Going Local: Consumer Preferences for Local Small Businesses
Worried that consumers are skipping over your local small business for other shopping opportunities? According to a recent survey, localized SMBs may be positioned to achieve gains in today's economy.
Big box retailers, ecommerce sites and other retail opportunities are threatening for many small business owners. Large retailers have a lock on pricing thanks to economies of scale and it's hard to compete with the convenience of online retail.
But according to an August 2011 Small Business Saturday Consumer Pulse from American Express OPEN (based on July 2011 data), both consumer sentiment toward small businesses and consumer preferences for buying from local SMBs are on the rise.
Here's what the survey results may mean for your local small business:
Support for Small Business
An overwhelming majority of consumers (89%) indicated a belief that small businesses positively contribute to the local community. Furthermore, 93% of respondents said that it is important for shoppers to support the small businesses they value in their community. This indicates that consumer sentiment is clearly on the side of SMBs and consumers may simply need a small nudge to select your local business over a national or web-based competitor.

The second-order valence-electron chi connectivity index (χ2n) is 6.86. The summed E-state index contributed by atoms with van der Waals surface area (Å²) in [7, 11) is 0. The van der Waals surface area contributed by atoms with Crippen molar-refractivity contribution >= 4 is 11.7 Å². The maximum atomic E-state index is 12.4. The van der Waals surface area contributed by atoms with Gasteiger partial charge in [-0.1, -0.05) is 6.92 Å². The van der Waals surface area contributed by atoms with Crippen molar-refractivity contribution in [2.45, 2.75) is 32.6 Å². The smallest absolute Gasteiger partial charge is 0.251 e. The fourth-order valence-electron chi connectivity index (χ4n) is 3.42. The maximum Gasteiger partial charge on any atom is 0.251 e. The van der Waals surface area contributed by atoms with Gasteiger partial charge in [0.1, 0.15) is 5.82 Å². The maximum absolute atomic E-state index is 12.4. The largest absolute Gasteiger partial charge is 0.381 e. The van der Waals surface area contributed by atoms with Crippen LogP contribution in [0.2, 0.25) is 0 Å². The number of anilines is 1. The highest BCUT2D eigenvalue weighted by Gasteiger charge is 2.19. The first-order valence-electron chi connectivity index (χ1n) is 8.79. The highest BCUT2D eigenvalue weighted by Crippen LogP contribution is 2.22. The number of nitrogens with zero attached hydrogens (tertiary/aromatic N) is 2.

The survey also revealed that on average, respondents spend 33% of monthly discretionary income at locally owned, independent businesses. Surprised? Maybe you shouldn't be – the average amount spent by respondents at their favorite local store totaled more than $100 per month. The takeaway is that consumers are willing to exercise loyalty to local small businesses. But to capture their loyalty, you will need to nurture relationships with individual consumers through loyalty initiatives, personalized service and other tactics.
The Familiarity Factor
In a world dominated by anonymous connection channels and "low touch" mechanisms, it's easy to believe that consumers prefer to remain unknown during the retail experience. However, the survey would seem to indicate otherwise. Of those surveyed, 23% cited staff friendliness and being greeted by name as their primary reason for shopping at small businesses. Another 22% indicated their primary reason as, "The people that work there know me and make recommendations of products and services they think I will like." That's good news for most area small business owners because it means that even in today's economy, consumers value customer service and service features can still be relied upon to successfully differentiate smaller companies from chain providers.
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